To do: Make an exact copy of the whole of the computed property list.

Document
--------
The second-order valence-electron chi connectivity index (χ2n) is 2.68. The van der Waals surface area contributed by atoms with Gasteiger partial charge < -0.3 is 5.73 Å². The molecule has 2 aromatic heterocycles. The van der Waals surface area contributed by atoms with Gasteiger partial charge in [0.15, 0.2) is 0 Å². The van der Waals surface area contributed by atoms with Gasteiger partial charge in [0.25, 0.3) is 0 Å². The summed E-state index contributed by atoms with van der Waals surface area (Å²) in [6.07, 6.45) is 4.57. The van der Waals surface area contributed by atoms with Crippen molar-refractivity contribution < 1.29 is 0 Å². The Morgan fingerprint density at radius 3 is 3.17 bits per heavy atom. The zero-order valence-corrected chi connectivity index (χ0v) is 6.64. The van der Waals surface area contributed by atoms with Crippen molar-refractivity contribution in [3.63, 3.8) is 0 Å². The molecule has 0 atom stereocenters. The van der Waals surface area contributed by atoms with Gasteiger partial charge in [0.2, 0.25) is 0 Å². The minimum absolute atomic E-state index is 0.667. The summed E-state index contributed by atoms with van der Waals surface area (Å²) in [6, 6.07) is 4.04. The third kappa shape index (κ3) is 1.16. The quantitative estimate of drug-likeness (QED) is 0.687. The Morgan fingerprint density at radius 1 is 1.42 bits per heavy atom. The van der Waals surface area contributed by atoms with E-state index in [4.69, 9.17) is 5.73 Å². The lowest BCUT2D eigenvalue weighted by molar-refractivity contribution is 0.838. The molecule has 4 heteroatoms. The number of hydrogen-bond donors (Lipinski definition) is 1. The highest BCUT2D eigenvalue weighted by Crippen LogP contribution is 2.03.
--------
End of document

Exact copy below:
The second-order valence-electron chi connectivity index (χ2n) is 2.68. The van der Waals surface area contributed by atoms with Gasteiger partial charge < -0.3 is 5.73 Å². The molecule has 2 aromatic heterocycles. The van der Waals surface area contributed by atoms with Gasteiger partial charge in [0.15, 0.2) is 0 Å². The van der Waals surface area contributed by atoms with Gasteiger partial charge in [0.25, 0.3) is 0 Å². The summed E-state index contributed by atoms with van der Waals surface area (Å²) in [6.07, 6.45) is 4.57. The van der Waals surface area contributed by atoms with Crippen molar-refractivity contribution < 1.29 is 0 Å². The Morgan fingerprint density at radius 3 is 3.17 bits per heavy atom. The zero-order valence-corrected chi connectivity index (χ0v) is 6.64. The van der Waals surface area contributed by atoms with Crippen molar-refractivity contribution in [3.63, 3.8) is 0 Å². The molecule has 0 atom stereocenters. The van der Waals surface area contributed by atoms with Gasteiger partial charge in [0.2, 0.25) is 0 Å². The minimum absolute atomic E-state index is 0.667. The summed E-state index contributed by atoms with van der Waals surface area (Å²) in [6, 6.07) is 4.04. The third kappa shape index (κ3) is 1.16. The quantitative estimate of drug-likeness (QED) is 0.687. The Morgan fingerprint density at radius 1 is 1.42 bits per heavy atom. The van der Waals surface area contributed by atoms with E-state index in [4.69, 9.17) is 5.73 Å². The lowest BCUT2D eigenvalue weighted by molar-refractivity contribution is 0.838. The molecule has 4 heteroatoms. The number of hydrogen-bond donors (Lipinski definition) is 1. The highest BCUT2D eigenvalue weighted by Crippen LogP contribution is 2.03.